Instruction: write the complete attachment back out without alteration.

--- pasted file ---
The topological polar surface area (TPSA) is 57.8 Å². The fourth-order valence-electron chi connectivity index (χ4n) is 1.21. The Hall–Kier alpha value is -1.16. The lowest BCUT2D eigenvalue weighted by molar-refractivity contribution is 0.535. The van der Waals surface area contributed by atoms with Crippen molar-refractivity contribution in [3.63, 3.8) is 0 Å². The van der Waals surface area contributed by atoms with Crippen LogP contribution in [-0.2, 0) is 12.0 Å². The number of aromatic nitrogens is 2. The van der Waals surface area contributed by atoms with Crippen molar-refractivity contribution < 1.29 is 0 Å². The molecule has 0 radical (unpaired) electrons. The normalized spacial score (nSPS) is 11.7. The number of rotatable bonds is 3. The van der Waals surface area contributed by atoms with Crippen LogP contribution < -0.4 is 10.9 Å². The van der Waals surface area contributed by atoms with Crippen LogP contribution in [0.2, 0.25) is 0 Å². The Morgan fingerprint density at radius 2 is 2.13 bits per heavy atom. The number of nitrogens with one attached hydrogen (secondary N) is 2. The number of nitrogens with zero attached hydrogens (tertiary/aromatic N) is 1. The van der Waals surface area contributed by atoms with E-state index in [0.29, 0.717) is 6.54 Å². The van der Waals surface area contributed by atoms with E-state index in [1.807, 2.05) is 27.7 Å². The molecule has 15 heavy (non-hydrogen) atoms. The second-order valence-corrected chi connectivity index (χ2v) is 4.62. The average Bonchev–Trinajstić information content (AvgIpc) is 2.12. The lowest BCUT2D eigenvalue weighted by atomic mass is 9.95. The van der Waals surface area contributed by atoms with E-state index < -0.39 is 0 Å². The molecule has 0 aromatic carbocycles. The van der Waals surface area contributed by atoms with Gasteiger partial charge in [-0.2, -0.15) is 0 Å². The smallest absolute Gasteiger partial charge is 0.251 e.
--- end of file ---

The topological polar surface area (TPSA) is 57.8 Å². The fourth-order valence-electron chi connectivity index (χ4n) is 1.21. The Hall–Kier alpha value is -1.16. The lowest BCUT2D eigenvalue weighted by molar-refractivity contribution is 0.535. The van der Waals surface area contributed by atoms with Crippen molar-refractivity contribution in [3.63, 3.8) is 0 Å². The van der Waals surface area contributed by atoms with Crippen LogP contribution in [-0.2, 0) is 12.0 Å². The number of aromatic nitrogens is 2. The van der Waals surface area contributed by atoms with Crippen molar-refractivity contribution < 1.29 is 0 Å². The molecule has 0 radical (unpaired) electrons. The normalized spacial score (nSPS) is 11.7. The number of rotatable bonds is 3. The van der Waals surface area contributed by atoms with Crippen LogP contribution < -0.4 is 10.9 Å². The van der Waals surface area contributed by atoms with Crippen LogP contribution in [0.2, 0.25) is 0 Å². The Morgan fingerprint density at radius 2 is 2.13 bits per heavy atom. The number of nitrogens with one attached hydrogen (secondary N) is 2. The number of nitrogens with zero attached hydrogens (tertiary/aromatic N) is 1. The van der Waals surface area contributed by atoms with E-state index in [0.29, 0.717) is 6.54 Å². The van der Waals surface area contributed by atoms with E-state index in [1.807, 2.05) is 27.7 Å². The molecule has 15 heavy (non-hydrogen) atoms. The second-order valence-corrected chi connectivity index (χ2v) is 4.62. The average Bonchev–Trinajstić information content (AvgIpc) is 2.12. The lowest BCUT2D eigenvalue weighted by atomic mass is 9.95. The van der Waals surface area contributed by atoms with E-state index < -0.39 is 0 Å². The molecule has 0 aromatic carbocycles. The van der Waals surface area contributed by atoms with Gasteiger partial charge in [-0.2, -0.15) is 0 Å². The smallest absolute Gasteiger partial charge is 0.251 e.